More powerful objections are to the form of the referendum. No minimum majority was required, and no turnout threshold  required. However, politically I doubt this would have made any difference at all. Farage would be loudly proclaiming that a majority of one was enough, and Cameron would have gone to be replaced by a government in favour of Brexit.

If there was a mistake it was made in September 2014 when Cameron, Clegg and Miliband jointly made a “vow” to Scotland if its voters rejected independence. This vow should have included a pledge to remain within the EU so long as the voters of Scotland wished to do so. Such a pledge was politically possible, and would have locked the UK into the EU.

The most political post I have ever made was this one in praise of the EU. What I saw as a bulwark against populism, others saw as an affront to democracy. As someone who in the past has had the task of managing others in an organisation, my enthusiasm for being governed by the majority’s will is not great.

Article 50

The hottest legal topic of the year was article 50 of the Treaty of the European Union. Five days after the referendum I wrote explaining why no legislation would be required for the government to achieve our departure from the EU. I have had to return to make that argument more than once. The argument made there was eventually made on appeal before the Supreme Court, but not initially before the High Court where the government’s case was very confused, and ultimately unsuccessful for reasons I explained here. Seemingly like almost everyone, I also have a firm opinion on whether article 50 can be reversed.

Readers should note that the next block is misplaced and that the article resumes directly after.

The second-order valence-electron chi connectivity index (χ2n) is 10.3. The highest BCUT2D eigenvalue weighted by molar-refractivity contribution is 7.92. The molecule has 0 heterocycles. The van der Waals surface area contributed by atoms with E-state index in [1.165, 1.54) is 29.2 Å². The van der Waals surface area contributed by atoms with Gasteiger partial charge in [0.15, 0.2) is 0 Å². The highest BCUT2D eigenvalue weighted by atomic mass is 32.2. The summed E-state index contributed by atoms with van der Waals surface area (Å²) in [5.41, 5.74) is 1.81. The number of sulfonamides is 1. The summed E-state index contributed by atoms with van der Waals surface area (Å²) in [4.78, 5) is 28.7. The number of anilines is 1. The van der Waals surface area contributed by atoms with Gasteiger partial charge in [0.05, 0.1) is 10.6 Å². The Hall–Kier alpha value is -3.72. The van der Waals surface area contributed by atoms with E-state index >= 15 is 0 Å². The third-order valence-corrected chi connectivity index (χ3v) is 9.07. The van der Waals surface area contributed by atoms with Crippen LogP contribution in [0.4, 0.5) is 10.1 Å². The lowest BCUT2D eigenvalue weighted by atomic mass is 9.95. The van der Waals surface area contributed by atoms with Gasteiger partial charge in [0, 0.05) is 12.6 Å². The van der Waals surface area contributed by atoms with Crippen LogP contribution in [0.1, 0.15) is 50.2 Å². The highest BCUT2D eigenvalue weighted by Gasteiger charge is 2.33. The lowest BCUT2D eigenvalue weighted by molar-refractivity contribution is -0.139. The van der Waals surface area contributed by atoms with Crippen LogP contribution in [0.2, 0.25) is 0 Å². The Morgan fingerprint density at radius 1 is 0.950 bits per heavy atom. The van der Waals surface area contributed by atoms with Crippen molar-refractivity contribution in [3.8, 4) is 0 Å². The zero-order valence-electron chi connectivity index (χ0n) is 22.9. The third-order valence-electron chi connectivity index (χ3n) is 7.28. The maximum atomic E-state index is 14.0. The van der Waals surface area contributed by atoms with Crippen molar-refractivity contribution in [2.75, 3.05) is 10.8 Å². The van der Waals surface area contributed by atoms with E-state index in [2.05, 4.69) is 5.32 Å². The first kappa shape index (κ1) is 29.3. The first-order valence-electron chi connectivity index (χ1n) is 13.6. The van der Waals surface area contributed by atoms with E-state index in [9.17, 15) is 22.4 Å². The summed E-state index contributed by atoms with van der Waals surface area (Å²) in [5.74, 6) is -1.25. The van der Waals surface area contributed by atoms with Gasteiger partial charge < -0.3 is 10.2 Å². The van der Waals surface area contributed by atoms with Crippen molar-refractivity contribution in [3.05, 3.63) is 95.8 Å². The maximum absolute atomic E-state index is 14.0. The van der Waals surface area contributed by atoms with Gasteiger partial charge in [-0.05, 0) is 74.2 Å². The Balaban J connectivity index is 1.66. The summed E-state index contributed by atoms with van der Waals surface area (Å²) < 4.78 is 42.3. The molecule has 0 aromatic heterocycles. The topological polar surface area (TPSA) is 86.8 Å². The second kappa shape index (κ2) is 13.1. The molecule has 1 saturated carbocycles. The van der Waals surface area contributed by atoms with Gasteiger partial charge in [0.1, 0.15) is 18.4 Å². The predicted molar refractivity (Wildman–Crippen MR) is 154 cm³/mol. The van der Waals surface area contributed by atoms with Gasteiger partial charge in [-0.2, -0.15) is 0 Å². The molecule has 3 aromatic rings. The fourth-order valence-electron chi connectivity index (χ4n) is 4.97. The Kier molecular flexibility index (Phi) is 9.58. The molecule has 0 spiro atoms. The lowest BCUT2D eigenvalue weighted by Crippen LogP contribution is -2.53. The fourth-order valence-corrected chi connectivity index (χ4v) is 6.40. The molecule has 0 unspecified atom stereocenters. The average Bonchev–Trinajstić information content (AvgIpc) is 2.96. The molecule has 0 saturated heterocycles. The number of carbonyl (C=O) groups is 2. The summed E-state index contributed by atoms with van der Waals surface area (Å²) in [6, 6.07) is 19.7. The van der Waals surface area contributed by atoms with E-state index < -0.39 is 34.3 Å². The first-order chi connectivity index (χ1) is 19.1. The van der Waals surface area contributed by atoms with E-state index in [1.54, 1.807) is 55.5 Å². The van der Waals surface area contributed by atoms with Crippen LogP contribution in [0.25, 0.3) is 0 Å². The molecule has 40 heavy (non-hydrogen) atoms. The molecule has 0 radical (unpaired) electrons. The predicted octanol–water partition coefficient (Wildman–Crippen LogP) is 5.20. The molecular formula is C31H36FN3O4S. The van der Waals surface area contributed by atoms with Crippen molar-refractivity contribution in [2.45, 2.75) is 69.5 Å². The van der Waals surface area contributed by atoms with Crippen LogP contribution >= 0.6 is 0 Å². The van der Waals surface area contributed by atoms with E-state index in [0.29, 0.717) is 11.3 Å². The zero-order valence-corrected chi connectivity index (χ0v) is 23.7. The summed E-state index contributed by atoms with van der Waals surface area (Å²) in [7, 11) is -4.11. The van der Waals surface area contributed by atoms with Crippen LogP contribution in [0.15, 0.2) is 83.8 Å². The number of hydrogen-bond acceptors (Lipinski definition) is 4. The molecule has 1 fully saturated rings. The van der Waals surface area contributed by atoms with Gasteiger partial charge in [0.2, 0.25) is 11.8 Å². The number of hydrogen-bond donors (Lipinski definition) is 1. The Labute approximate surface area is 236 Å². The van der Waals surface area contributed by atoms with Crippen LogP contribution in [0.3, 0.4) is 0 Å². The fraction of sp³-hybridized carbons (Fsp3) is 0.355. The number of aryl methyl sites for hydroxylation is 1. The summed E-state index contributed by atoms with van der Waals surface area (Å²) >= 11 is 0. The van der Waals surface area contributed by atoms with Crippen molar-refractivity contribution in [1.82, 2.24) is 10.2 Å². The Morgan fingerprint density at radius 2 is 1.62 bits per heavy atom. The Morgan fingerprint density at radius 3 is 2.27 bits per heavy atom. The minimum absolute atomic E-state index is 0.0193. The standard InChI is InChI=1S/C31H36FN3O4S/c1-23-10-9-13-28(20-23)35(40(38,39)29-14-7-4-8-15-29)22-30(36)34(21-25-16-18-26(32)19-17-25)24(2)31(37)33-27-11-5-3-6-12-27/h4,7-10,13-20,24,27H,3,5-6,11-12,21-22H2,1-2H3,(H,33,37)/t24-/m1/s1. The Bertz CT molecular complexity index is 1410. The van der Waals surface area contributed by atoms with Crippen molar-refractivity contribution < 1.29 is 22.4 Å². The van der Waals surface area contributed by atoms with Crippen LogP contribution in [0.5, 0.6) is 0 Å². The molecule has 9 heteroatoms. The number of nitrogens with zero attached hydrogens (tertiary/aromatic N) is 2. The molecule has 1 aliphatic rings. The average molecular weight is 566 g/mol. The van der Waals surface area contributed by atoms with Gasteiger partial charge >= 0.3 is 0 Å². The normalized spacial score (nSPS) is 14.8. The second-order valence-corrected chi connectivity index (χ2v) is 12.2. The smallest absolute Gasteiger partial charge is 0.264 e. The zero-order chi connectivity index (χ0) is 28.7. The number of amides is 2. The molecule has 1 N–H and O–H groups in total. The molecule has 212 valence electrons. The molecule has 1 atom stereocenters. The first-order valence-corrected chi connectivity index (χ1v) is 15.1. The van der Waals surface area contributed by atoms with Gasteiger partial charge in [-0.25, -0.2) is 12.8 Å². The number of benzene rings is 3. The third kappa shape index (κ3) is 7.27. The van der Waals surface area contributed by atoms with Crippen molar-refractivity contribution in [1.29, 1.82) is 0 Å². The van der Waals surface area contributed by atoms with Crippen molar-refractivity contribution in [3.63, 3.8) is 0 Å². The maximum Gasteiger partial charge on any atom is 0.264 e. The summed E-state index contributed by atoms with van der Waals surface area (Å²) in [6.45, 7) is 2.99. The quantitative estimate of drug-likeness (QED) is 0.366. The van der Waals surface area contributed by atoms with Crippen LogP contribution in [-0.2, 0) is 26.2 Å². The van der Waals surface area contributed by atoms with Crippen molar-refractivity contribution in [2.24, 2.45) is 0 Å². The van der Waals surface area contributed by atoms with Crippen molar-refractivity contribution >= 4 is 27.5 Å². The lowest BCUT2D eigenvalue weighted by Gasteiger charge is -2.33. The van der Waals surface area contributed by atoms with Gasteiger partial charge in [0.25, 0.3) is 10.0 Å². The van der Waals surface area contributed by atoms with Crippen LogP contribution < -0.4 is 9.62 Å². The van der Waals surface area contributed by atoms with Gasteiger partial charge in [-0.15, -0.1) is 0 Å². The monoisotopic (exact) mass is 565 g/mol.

I am unrepentant in my views, but the clear consensus among legal commentators is that I am wrong. On Betfair the odds on the Supreme Court overturning the High Court are very long (I have staked a fairly large sum, and have a side bet with the commentator Jolyon Maugham QC).  We shall see whether what the law is and what the judges say it is eventually coincide.